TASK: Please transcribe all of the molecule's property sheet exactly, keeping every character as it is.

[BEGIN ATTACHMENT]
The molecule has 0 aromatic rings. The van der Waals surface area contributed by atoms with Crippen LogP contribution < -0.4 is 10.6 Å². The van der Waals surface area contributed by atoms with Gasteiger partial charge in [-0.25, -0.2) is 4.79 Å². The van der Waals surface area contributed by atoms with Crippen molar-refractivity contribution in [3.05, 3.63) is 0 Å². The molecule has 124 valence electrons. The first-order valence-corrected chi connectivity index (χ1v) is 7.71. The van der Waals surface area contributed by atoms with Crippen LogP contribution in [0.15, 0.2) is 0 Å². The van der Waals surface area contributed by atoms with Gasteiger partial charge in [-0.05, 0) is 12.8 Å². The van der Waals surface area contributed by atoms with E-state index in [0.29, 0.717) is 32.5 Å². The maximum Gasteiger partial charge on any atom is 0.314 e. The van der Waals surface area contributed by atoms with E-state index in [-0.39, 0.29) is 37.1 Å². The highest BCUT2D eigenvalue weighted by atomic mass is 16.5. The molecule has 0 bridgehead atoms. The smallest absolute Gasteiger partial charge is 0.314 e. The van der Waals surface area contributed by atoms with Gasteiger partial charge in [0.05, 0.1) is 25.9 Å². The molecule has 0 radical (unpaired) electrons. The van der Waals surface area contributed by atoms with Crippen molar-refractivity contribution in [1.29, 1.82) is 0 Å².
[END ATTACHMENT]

The molecule has 0 aromatic rings. The van der Waals surface area contributed by atoms with Crippen LogP contribution < -0.4 is 10.6 Å². The van der Waals surface area contributed by atoms with Gasteiger partial charge in [-0.25, -0.2) is 4.79 Å². The van der Waals surface area contributed by atoms with Crippen molar-refractivity contribution in [3.05, 3.63) is 0 Å². The molecule has 124 valence electrons. The first-order valence-corrected chi connectivity index (χ1v) is 7.71. The van der Waals surface area contributed by atoms with Crippen LogP contribution in [0.15, 0.2) is 0 Å². The van der Waals surface area contributed by atoms with Gasteiger partial charge in [-0.05, 0) is 12.8 Å². The van der Waals surface area contributed by atoms with E-state index in [0.29, 0.717) is 32.5 Å². The maximum Gasteiger partial charge on any atom is 0.314 e. The van der Waals surface area contributed by atoms with E-state index in [-0.39, 0.29) is 37.1 Å². The highest BCUT2D eigenvalue weighted by atomic mass is 16.5. The molecule has 0 bridgehead atoms. The smallest absolute Gasteiger partial charge is 0.314 e. The van der Waals surface area contributed by atoms with Gasteiger partial charge in [0.05, 0.1) is 25.9 Å². The molecule has 0 radical (unpaired) electrons. The van der Waals surface area contributed by atoms with Crippen molar-refractivity contribution in [1.29, 1.82) is 0 Å².